The standard management treatments included either untreated seed or seed treated with Apron Maxx (Apron XL + Maxim 4FS). The high tech management treatments provided protection from fungal pathogens, insects, and nematodes. The Acceleron with Poncho/VOTiVO seed treatment was used in one set of trials while Avicta Complete Beans (Apron XL + Maxim 4FS + Cruiser 5FS + Avicta 500FS) was used in another set of trials.
The entire omission plot trial was evaluated in both 20-inch and 30-inch rows using a plot planter designed with an adjustable toolbar. Although 20-inch rows are not as popular as 15-inch rows for soybean production, we have the ability to place fertilizer in 20-inch rows without running over rows as would be the case in 15-inch rows.
Response to narrow row spacing
The soybean omission plot management trials were planted in 20-inch and 30-inch rows and significant row spacing effects were detected at each location. Narrow rows increased yields at Champaign, DeKalb, and Rushville, while 30-inch rows were superior to 20-inch rows at Harrisburg (Table 2). The advantage of narrow rows increased from south to north suggesting that practices which promote early season canopy closure (Figure 1) may be of greater value in locations with a shorter growing season.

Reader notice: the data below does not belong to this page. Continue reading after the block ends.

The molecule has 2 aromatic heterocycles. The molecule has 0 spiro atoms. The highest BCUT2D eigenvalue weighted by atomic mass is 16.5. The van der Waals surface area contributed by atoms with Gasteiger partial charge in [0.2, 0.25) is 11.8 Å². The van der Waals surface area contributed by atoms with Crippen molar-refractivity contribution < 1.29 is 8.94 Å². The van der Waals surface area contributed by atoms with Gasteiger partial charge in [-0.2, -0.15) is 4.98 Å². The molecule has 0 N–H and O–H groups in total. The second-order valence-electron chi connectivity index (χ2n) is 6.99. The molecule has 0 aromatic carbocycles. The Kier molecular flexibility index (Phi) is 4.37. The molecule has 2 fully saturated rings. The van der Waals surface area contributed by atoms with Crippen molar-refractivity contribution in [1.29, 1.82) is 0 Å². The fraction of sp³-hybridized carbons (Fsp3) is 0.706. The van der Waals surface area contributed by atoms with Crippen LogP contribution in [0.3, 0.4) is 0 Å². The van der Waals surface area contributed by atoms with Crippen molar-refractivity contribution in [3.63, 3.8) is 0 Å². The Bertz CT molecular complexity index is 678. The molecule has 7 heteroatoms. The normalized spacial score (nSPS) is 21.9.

In general, there was no row spacing x treatment interaction, and the yields presented for the addition-omission treatments (fertility, variety, foliar crop protection, and seed treatment) are averaged across both levels of row spacing.
Value of individual management inputs
Management responses of individual trials ranged from +7.5 to +12.0 bu/acre. The average increase from the full high tech package relative to the standard system was +9.9 bu/acre (P ≤ 0.05). Although the average increase from the full package was approximately 10 bu/acre, strictly evaluating this comparison does not indicate if each individual omission plot factor (fertility, variety, fungicide, insecticide, and seed treatment) contributed 2 bu/acre, or if some factors were of greater value.
The increases from adding individual management factors to the standard system as well as the yield decreases resulting from omitting individual factors from the high tech system are shown in Table 3. It is clear from this data that only implementing one management practice is insufficient to achieve the full 9.9 bu/acre increase from the combination of inputs that go into the high tech package.
- For maximum soybean yield a systems approach is needed that combines individual practices known to impact productivity (Table 4).
- High yield must be planned for from the beginning of the season because factors like fertility, variety, and seed treatment are difficult or impossible to change afterwards.
- Management factors are partially additive when combined into a ‘high tech’ package.